Modern Pensées

Reconsidering theology, philosophy, culture, economics, and politics

Nietzsche vs. Christianity: Part 3

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Lecture 3 focused on four things:  1.  The intellectual backdrop to Nietzsche  2.  Nietzsche’s 3 main objections to Christianity  3.  Nietzsche’s positive affirmations in place of Christianity  4.  The Nietzschean Catechism.  Audio is available here.

I.  Intellectual Backdrop

19th century Western (Continental) Europe was unkind to Christianity.  Some of the major works floating around were:

The Origin of Species: By Means of Natural Selection, or the Preservation of Favoured Races in the Struggle for Life by Charles Darwin

Replaces need for God in cosmology

The Communist Manifesto by Karl Marx and Friedrich Engels

Inherently atheistic

On Religion: Speeches to Its Cultured Despisers by Friedrich Schleiermacher

Book basically splits Protestantism in two

Origins of the History of Christianity by Ernest Renan

The New Testament is essentially myth.  This revisionist history was seminal in classic liberalism and influential in the later Jesus Seminar.

The Essence of Christianity by Ludwig von Feuerbach

Christianity is superstition that will soon be replaced by humanism

The Future of an Illusion by Sigmund Freud

Humanity has invented God and this delusion is a kind of mental illness.

Prolegomena to the History of Israel by Julius Wellhausen

Wellhausen espouses that the first five books of the Old Testament were not written by Moses but by editors from four schools of thought.  A flood of Bible criticism followed Wellhausen.  Tubingen.

History of Materialism and Critique of its Present Importance by Friedrich Lange

Atomistic Materialism and Darwinism.

II.  3 OJECTIONS:

1.  Intellectually impossible (this is assumed a priori without argumentation)

2.  It demeans humanity (herd mentality, Dionysianism…)

3.  Its morality is fatal to life (slave morality, Dionysianism…)

Nietzsche is more concerned with assessing the damage that Christianity has done rather than tearing it apart limb from limb.  Nature was determinant and all metaphysics are to be rejected.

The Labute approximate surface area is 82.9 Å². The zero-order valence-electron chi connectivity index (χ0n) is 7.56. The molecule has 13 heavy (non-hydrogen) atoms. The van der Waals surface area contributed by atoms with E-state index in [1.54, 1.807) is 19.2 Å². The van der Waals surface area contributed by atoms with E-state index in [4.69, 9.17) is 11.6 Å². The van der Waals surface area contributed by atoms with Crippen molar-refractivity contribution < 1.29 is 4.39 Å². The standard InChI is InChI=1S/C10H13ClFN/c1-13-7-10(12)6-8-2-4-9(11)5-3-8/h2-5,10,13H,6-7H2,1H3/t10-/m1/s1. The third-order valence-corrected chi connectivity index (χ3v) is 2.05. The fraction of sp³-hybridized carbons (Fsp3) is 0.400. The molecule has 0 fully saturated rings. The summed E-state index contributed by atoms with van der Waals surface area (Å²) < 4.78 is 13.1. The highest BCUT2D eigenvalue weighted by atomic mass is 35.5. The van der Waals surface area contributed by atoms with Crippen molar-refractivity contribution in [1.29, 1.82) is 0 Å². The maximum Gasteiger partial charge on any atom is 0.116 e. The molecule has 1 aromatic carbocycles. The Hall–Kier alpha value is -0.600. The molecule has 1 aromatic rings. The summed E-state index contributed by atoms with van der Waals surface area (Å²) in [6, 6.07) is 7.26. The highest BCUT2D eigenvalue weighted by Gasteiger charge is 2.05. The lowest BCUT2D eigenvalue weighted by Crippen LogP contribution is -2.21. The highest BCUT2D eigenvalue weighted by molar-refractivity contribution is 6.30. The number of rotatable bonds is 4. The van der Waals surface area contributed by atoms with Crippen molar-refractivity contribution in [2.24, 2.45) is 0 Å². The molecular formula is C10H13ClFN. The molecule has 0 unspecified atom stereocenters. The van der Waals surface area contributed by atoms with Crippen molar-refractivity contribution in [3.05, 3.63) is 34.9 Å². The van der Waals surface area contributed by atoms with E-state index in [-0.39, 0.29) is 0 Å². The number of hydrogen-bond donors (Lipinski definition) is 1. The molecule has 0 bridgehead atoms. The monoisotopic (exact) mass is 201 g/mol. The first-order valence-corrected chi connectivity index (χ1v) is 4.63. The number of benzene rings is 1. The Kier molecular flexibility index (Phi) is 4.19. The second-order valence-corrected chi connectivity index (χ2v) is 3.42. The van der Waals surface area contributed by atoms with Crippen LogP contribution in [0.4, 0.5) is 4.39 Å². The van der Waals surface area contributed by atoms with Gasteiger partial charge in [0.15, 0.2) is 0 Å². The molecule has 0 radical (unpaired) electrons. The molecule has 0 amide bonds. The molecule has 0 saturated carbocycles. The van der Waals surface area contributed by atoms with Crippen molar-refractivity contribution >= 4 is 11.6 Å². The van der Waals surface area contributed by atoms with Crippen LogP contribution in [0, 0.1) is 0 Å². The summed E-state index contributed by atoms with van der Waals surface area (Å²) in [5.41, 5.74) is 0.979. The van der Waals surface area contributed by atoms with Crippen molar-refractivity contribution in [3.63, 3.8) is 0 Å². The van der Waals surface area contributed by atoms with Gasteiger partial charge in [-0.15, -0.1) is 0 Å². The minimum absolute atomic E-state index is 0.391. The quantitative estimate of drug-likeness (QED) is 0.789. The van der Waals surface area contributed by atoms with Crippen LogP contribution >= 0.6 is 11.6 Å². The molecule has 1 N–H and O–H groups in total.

III.  Nietzsche’s Positive Affirmations

1.  Be a free-spirit

2.  Be curious

3.  Be nomadic (as well as will to power, master morality…)

IV.  The Nietzschean Catechsim

Nietzsche ends book 3 of The Gay Science with 8 hypothetical questions and answers (see page 142):

1.  What makes one heroic?

To approach at the same time one’s highest suffering and one’s highest hope

2.  What do you believe in?

In this, that the weights of all things must be determined anew.

3.  What does your conscience say?

You should become who you are.

4.   Where lie your greatest dangers?

In compassion

5.  What do you love in others?

My hopes

6.  Whom do you call bad?

He who always wants to put people to shame

7.  What is most human to you?

To spare someone shame

8.  What is the seal of having become free?

No longer to be ashamed before oneself.

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  1. also interesting re: 19C is the 3rd edition of Encyclopaedia Britannica. See A.MacIntyre’s “3 rival versions of moral inquiry” for more on that point.

    i’d say that the reconstruction of Westminster Palace in the Neo-Gothic was a major triumph for the faith, though. Pugin combined the spiritual and the physical in profound ways.

    Steve McGregor

    April 25, 2010 at 10:06 am


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